And in China, e-commerce enjoyed an almost doubling of sales volume during the first nine months of 2009, indicating that consumer confidence continues to soar. During the January-September period, Chinese internet users spent CNY168.9 billion ($25 billion) online, up 90 percent from the corresponding period of 2008.

In 2009, e-commerce retail sales reached $36.6 billion in China, representing nearly 2 percent of all domestic retail. It is estimated that almost 100 million Chinese consumers make online purchases, mostly through consumer websites.

Main drivers of e-commerce

Globally, the growing ease and declining cost of access to high-speed broadband internet access is facilitating the growth in e-commerce, particularly in emerging markets.

As Burelli explains, the ability of consumers to purchase goods online, as well as enabling local companies to offer their goods and services to a greater pool of customers, is broadening the reach of e-commerce. According to Burelli, the following elements need to be considered when considering the uptake of e-commerce:

• Internet availability: This is a function of the telecom infrastructure within the country and the bandwidth available through each specific channel and geography.

• Internet connection/set-up costs: This may differ greatly by channel and speed of connection logistical infrastructure – this is applicable only to the purchase/sale of physical goods but it is a key requirement for the ability to fulfil the orders.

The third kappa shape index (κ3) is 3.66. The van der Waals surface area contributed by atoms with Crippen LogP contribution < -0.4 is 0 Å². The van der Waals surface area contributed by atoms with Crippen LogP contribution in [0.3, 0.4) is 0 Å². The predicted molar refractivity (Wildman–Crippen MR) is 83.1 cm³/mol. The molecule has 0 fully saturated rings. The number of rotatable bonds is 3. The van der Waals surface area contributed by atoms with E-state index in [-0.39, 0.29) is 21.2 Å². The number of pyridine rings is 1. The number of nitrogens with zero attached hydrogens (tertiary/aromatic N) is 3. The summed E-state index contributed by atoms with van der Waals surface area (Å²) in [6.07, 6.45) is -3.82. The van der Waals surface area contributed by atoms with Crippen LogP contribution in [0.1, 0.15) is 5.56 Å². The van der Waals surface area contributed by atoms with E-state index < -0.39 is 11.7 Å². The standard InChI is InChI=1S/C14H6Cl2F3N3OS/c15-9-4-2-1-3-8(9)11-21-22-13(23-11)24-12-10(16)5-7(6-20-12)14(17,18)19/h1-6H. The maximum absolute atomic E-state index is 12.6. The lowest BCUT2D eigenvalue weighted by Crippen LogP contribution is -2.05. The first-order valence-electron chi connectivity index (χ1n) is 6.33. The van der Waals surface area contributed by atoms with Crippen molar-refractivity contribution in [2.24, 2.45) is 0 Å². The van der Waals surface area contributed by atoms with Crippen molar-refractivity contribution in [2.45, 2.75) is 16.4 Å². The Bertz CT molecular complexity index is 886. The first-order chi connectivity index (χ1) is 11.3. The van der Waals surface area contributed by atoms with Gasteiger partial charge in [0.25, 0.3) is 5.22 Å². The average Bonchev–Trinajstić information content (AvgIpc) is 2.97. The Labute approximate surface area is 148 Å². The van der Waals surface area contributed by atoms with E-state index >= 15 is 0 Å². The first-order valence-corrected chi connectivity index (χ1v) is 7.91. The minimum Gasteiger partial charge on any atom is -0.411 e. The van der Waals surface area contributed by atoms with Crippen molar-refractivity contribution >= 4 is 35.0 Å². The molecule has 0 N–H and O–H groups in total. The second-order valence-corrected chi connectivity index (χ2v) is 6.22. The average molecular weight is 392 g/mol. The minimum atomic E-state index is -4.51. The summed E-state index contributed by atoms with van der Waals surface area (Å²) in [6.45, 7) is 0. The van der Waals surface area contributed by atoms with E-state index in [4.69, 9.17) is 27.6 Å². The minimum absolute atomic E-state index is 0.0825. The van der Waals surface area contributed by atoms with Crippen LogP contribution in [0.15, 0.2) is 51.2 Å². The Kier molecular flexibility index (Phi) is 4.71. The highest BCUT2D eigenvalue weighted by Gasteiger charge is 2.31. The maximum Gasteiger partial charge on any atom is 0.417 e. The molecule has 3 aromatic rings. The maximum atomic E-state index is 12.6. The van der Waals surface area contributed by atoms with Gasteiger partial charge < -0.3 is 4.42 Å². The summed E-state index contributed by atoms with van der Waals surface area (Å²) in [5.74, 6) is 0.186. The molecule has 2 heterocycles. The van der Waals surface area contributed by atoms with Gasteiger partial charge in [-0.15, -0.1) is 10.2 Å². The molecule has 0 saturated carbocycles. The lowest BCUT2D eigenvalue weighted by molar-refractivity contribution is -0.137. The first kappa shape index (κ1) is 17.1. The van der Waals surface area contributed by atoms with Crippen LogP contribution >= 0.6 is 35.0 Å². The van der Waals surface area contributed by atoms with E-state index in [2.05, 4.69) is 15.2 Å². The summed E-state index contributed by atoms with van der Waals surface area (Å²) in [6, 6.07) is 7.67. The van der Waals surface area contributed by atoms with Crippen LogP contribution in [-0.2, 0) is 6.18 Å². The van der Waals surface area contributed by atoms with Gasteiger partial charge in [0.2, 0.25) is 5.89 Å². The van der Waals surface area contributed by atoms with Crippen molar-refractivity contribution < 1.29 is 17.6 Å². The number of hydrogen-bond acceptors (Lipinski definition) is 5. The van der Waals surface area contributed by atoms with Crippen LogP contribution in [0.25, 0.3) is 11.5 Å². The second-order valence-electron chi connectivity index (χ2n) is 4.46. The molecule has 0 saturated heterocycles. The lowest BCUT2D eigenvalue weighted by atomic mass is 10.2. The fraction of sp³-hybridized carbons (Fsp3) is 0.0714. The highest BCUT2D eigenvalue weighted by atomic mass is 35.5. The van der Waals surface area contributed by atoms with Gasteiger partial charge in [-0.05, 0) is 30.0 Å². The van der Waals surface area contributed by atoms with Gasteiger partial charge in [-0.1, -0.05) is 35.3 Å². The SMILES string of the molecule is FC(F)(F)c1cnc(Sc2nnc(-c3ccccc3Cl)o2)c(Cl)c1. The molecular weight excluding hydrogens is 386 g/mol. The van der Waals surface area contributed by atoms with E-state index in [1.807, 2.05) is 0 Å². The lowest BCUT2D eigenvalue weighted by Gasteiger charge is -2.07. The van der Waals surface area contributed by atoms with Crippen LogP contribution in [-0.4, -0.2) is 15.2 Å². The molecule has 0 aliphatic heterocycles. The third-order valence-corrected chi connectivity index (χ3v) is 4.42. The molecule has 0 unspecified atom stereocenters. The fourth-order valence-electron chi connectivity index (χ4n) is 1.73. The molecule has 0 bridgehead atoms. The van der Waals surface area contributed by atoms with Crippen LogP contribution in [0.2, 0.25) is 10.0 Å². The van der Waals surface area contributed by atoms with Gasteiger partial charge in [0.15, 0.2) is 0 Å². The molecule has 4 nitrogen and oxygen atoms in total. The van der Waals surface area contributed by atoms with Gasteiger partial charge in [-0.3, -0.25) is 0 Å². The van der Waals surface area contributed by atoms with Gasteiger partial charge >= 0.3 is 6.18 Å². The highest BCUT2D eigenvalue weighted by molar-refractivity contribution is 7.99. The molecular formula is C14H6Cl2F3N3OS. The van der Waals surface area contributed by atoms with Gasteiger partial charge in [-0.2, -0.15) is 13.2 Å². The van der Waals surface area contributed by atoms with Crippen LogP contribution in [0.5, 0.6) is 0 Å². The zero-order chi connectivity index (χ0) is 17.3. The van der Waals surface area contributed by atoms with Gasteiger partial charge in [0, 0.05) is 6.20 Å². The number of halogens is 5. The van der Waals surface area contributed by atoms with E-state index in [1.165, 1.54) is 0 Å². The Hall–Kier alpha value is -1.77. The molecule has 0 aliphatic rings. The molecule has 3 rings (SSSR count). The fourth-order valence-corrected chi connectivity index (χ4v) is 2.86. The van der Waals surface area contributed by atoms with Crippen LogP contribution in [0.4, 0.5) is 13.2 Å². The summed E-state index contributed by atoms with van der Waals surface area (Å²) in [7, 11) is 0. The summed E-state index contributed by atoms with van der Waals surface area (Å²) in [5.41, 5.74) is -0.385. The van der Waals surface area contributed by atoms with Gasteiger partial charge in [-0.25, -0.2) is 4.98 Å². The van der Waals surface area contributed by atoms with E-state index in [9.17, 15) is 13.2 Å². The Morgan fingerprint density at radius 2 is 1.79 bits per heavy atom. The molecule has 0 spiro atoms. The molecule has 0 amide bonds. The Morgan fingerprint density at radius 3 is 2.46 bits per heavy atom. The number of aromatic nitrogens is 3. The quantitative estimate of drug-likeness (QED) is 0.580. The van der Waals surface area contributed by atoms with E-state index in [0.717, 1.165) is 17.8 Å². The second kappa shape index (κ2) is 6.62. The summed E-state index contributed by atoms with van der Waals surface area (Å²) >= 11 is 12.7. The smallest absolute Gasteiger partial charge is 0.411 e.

• Language: A key enabler to reach specific markets and demographic segments on their basis of interact and transact in domestic and foreign languages. Language remains a significant barrier for cross-border e-commerce for large parts of the population in many countries.

• Availability of goods and price sensitivity: Price sensitivities are key drivers for demand and uptake.

“Overall increasing internet penetration is expected to develop in parallel to the evolution and growth of economic systems, both as an enabler as well as a consequence of increasing economic activity and raising available income for consumers,” Burelli told CI. “BRIC countries have all been experiencing significant economic growth in recent years, with the Brazilian, Indian and Chinese economies showing continuous growth despite the current economic crisis.

“E-commerce is a channel to market with limited investment required compared to others, like developing distribution agreements, in foreign countries. Given the reduced cultural legacy of start-ups in developing countries versus established businesses in developed economies, I would expect e-commerce to have a deeper degree of penetration within the small and medium-sized enterprise sector in BRIC [Brazil, Russi, India and China] and other developing countries.”

Risks and challenges

However, the ever-present threat of fraud is something that all payment players, no matter how big or small, need to be mindful of. Although initiatives like EMV migration and the introduction of online authentication systems like Verified by Visa and MasterCard SecureCode have helped to reduce the level of fraud in some areas, other areas have witnessed a spike.